Here at Truly Inc., we love Valentine’s Day.
But not for the flowers, chocolates, or heart-shaped gifts. We love Valentine’s Day because for the last two years, we’ve launched brand publications on this extravagant holiday.
In 2018, we launched The Living Room, a real estate and design blog on realtor.ca.
This year, we celebrated V-Day with a party to launch a new tech publication with Nokia Corporation, called Futurithmic.
Nokia, the 154-year-old Finnish telecommunications company, had a problem. Most people know of Nokia’s mobile devices but are not as aware of their work in telecommunications infrastructure and tech development; even though they’re ranked as the world’s third largest network equipment manufacturer.
In the telecommunications industry, CSPs are struggling. They’re searching for ways to scale innovation, enter industry verticals, gain new customers and retain current ones. In order to do this, they need to establish trust with their customers (current and potential) and be seen as a leader in all aspects of telecommunications, not just their classic hardware.
So, Nokia planned to launch a documentary series - produced by Shaftesbury Films (Murdoch Mysteries, Hudson and Rex, Frankie Drake Mysteries) and hosted by journalist Michael Hainsworth (BNN Bloomberg, Geeks and Beats) - to establish themselves as thought leaders in the telco industry. The only problem was, they had nowhere to house the content. And without a platform, you’re stuck publishing on third-party sites where you have little control over what happens to your content. Michael brought this project to Truly, and we pitched Futurithmic as a brand publication that would build on the video content already in production and provide insights from respected industry innovators.
Nokia contains a wealth of knowledge and history, but their competitors had them beat in digital content and publishing. Companies like Adobe and Oracle have invested in creating mass amounts of content to establish themselves as an information resource as well as a software and service provider. In our research, we studied both branded publications and independent tech publications, like Light Reading and Wired, to see where the gaps were, and how Nokia and Futurithmic could fill them.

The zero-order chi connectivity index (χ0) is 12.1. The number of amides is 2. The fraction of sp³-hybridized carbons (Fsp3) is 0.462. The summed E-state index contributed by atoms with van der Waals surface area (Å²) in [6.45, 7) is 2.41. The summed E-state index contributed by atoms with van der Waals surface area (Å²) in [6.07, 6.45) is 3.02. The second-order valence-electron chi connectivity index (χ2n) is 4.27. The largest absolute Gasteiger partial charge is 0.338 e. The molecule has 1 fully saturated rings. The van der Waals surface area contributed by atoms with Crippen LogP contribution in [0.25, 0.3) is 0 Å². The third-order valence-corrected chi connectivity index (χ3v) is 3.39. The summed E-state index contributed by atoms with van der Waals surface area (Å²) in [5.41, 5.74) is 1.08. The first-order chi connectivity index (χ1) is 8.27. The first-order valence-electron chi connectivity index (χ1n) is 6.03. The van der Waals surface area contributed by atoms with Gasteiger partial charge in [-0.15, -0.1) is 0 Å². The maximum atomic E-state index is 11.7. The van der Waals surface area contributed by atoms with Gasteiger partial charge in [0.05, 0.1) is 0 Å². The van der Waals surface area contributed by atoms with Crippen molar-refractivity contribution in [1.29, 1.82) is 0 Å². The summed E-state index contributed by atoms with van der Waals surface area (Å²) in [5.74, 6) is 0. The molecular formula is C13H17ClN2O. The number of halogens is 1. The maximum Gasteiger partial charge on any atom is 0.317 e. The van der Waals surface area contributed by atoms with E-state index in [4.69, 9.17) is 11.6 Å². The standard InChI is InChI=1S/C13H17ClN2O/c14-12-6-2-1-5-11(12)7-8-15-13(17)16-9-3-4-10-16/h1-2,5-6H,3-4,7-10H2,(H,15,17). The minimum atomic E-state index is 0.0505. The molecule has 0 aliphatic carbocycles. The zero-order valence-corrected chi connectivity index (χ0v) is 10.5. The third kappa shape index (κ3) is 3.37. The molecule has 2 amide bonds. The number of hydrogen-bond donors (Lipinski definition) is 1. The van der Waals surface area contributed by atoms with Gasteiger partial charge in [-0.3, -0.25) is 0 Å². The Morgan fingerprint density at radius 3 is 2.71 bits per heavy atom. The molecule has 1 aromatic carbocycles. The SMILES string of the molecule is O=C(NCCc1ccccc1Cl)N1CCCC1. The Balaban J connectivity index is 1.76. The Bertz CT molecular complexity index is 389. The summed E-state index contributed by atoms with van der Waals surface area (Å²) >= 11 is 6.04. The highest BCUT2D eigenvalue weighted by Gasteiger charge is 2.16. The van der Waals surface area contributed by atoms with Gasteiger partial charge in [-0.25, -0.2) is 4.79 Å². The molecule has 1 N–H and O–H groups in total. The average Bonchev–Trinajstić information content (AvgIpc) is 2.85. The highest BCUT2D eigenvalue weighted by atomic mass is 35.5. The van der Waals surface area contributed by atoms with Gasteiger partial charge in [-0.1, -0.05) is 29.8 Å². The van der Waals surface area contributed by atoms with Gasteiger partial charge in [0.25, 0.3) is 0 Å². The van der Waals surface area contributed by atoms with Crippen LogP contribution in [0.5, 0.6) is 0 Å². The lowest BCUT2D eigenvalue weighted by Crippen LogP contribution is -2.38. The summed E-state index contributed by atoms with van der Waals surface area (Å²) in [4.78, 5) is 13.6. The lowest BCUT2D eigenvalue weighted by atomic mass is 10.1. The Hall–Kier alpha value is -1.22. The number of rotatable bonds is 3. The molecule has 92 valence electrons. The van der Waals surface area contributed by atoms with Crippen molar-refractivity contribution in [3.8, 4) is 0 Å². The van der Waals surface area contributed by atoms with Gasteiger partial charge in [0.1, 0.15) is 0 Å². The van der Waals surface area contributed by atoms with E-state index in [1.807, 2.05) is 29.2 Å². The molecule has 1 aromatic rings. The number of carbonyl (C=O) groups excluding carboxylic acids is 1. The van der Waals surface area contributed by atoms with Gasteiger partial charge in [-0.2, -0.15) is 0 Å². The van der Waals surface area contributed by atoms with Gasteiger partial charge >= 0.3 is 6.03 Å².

Now, we’ve gotten this far and you’re probably thinking, “What the heck is a Futurithmic?”
The name is a combination of the words future + algorithmic. Yes, it’s a made-up word, but for a publication that’s exploring the world of emerging technologies and how it will shape our lives at home, work, and in society… it works.
We went through a whole spreadsheet of potential names, websites, and social handles before we finally landed on futurithmic.com. Here were some of our other options:
Fast Future (Our very first option! But sadly, in use by another company)
Metaresistor (too techie?)
Algorithmicate (too many syllables!)
For months before our launch, we conducted research and began planning. You can see our process here. Overall, our team spent 993.22 hours on Futurithmic before the February launch. Broken down, that’s:
332.93 hours on research
209.59 hours on planning
165.88 hours on graphic design
22 decks made
and 9203409328058304 emails (okay, I made that last number up, but you get what I mean. LOTS of emails.)
We had to learn about entire industries that we were not at all experts in. We made a glossary of various tech terms and abbreviations. We downloaded reports that took hours to read through, and even longer to understand. We scoured through tons of tech magazines. It was both exciting and confusing.
In a short amount of time, we conducted extensive research on the telco industry and our target audience. We came up with a paid/earned/owned strategy, developed branding, created guidelines for our editorial content, hunted down writers and experts to contribute, and with the help of our developers, 70 Main Street, we built a freakin’ website!
We’re still constantly growing and learning. About the telecommunications industry and the possible capabilities of tech in the future. About our CSP audience and their concerns, needs, and goals. About creating not only shareable but meaningful digital content.
We’re lucky to have an extraordinary team to work with: our editor-in-chief Michael Hainsworth, the experts and innovators at Nokia and Bell Labs, our growing team of tech analysts and journalists, and the amazing Shaftesbury crew and guests involved in the Futurithmic documentary series. We couldn’t be more proud of all of our work.
We have a lot to look forward to, including more video content and a podcast!
In a year from now, we’ll be able to provide more results on Futurithmic. For now, you can check out all our other case studies here.